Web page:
Wednesday, July 7, 2010

Plagiarism versus Public Knowledge in Sewing

I am currently baffled and peeved. I’m hoping one of you, my wonderful readers, can explain this to me. How can someone “own” the rights to a t-shirt pattern? Or a log cabin quilt square? These things have been produced for a while now and I would think, would be common knowledge. And yet, I see pattern designers that put their name on it and that lovely “for private use only” tag. Like they OWN the magnificent discovery of fabric. Grrrr. I’m sure, to some extent, they are just covering their bums. But it still peeves me, as I love to read blogs, magazines, books, etc about sewing. And I glean ideas from all of them. And I want to see artists credited for their work. But give me a break. You did NOT invent the idea of a WREATH. You are NOT the first person to ever make a stuffed bear. And PLEASE, do not try to convince the world that the zipper pouch sprouted from your head. Next thing you know, they are going to claim to have invented the internet. :)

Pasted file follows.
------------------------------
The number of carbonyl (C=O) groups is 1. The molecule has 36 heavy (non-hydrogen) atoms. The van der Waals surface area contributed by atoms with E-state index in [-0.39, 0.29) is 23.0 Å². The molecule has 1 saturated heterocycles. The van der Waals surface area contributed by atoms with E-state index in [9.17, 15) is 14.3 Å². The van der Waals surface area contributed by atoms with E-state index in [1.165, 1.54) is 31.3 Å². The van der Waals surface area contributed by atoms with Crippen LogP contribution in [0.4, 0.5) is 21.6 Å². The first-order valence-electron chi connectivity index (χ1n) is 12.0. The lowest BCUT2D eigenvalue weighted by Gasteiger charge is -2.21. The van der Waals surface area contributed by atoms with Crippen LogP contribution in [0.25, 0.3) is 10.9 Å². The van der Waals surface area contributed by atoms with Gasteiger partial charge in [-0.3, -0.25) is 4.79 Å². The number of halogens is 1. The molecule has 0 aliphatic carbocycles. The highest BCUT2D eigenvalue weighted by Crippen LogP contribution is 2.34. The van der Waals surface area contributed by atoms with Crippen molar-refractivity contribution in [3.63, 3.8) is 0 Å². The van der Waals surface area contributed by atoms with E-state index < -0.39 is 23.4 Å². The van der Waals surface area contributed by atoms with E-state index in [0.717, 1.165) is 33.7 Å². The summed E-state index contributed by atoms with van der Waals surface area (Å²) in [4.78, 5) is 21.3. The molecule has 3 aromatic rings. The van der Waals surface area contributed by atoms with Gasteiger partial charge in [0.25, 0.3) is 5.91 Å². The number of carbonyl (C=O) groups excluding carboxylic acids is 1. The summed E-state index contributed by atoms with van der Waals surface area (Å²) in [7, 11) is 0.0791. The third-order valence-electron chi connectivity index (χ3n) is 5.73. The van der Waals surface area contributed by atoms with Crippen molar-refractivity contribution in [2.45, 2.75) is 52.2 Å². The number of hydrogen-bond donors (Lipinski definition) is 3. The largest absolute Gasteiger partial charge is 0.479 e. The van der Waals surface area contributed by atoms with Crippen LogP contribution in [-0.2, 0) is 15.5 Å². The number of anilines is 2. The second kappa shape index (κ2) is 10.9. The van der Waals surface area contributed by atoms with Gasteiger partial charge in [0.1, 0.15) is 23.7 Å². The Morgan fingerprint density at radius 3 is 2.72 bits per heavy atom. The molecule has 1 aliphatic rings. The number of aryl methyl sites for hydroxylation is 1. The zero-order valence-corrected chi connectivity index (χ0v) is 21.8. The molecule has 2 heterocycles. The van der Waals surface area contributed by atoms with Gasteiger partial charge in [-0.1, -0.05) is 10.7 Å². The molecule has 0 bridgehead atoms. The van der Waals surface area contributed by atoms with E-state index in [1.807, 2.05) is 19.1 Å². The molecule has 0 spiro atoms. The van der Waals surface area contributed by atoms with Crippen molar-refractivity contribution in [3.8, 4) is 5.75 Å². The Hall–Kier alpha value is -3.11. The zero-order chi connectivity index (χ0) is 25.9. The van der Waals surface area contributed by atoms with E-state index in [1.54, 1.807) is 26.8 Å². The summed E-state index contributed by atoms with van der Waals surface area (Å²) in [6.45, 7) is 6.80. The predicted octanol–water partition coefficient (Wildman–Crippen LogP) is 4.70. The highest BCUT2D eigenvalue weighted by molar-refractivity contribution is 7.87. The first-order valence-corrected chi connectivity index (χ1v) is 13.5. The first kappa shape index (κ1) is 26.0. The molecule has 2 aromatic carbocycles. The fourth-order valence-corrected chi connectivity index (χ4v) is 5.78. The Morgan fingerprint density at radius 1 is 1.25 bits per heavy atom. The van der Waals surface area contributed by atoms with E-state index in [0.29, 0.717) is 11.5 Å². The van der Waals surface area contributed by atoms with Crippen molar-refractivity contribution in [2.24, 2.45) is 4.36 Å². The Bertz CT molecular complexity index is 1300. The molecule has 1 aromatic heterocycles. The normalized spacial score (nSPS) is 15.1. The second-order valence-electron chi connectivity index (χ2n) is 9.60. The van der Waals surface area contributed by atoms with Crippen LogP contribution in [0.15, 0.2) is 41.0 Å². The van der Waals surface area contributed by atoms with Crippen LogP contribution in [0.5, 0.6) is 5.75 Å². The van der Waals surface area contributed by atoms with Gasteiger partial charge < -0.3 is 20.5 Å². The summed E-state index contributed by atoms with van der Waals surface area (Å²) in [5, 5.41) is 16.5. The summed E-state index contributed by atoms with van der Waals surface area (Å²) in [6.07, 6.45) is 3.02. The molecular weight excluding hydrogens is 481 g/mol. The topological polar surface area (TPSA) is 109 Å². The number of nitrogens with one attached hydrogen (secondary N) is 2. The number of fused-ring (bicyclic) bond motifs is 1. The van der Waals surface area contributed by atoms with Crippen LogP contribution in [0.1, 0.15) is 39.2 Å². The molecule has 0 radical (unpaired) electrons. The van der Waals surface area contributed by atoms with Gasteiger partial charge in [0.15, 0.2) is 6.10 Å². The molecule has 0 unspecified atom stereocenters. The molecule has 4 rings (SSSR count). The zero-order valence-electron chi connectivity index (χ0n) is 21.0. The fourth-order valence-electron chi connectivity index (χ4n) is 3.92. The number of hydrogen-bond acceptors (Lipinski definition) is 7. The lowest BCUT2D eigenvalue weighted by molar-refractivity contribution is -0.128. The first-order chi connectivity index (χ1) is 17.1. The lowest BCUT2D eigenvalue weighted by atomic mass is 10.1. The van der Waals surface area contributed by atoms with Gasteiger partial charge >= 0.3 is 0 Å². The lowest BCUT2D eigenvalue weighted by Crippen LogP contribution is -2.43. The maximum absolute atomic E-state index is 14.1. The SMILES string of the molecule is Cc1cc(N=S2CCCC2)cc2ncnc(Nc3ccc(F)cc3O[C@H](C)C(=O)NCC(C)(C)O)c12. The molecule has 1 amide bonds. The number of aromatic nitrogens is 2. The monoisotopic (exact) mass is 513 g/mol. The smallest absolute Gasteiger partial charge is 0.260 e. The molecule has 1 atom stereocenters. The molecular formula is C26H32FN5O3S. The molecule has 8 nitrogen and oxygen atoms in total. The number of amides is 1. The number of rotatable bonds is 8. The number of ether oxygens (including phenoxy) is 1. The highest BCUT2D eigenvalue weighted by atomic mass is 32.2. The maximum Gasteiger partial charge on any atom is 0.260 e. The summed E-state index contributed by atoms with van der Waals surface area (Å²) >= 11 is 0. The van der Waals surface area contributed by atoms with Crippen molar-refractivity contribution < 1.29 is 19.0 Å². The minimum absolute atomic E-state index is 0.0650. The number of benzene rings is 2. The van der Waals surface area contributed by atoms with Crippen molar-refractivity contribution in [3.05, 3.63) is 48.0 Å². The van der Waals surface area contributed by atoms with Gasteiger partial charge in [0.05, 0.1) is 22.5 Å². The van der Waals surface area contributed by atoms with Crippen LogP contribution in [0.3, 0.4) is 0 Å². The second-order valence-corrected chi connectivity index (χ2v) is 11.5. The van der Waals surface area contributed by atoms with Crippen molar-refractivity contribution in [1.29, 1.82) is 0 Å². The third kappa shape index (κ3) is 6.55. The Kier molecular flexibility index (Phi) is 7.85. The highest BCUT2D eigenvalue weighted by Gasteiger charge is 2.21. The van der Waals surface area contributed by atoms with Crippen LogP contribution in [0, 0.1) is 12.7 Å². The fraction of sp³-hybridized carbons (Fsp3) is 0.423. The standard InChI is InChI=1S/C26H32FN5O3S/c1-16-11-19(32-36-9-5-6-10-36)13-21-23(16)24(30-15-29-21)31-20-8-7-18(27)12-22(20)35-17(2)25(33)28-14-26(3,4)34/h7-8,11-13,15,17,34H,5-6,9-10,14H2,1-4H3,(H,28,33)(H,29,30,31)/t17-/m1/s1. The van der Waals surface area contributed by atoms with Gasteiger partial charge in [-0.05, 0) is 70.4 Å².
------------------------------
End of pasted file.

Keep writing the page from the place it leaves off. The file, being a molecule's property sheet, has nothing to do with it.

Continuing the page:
Okay, my grip for Wednesday morning is over. Resume your regularly scheduled hump day while I put away my soap box.


janimal said...

I came across an Etsy shop the other day that was selling a pillowcase dress pattern and a crayon roll pattern. It made me laugh a bit, because instructions for those two items are EVERYWHERE and it seemed a bit silly to sell them as if they were unique in anyway.

Carolina said...

I know exactly what you mean! Maybe they are just covering their bases? Or maybe they make it a habit to put the disclaimer on everything??

To the previous commenter - Yes, there are plenty of items on Etsy that don't seem "unique," but I would argue that because each one is hand made, it is unique.

Also, there are plenty of non-crafters out there who love handmade goods, and if I see something in an Etsy shop for a reasonable price, I might prefer to buy it rather than make it myself.

just my 2cents... :D


Related Posts with Thumbnails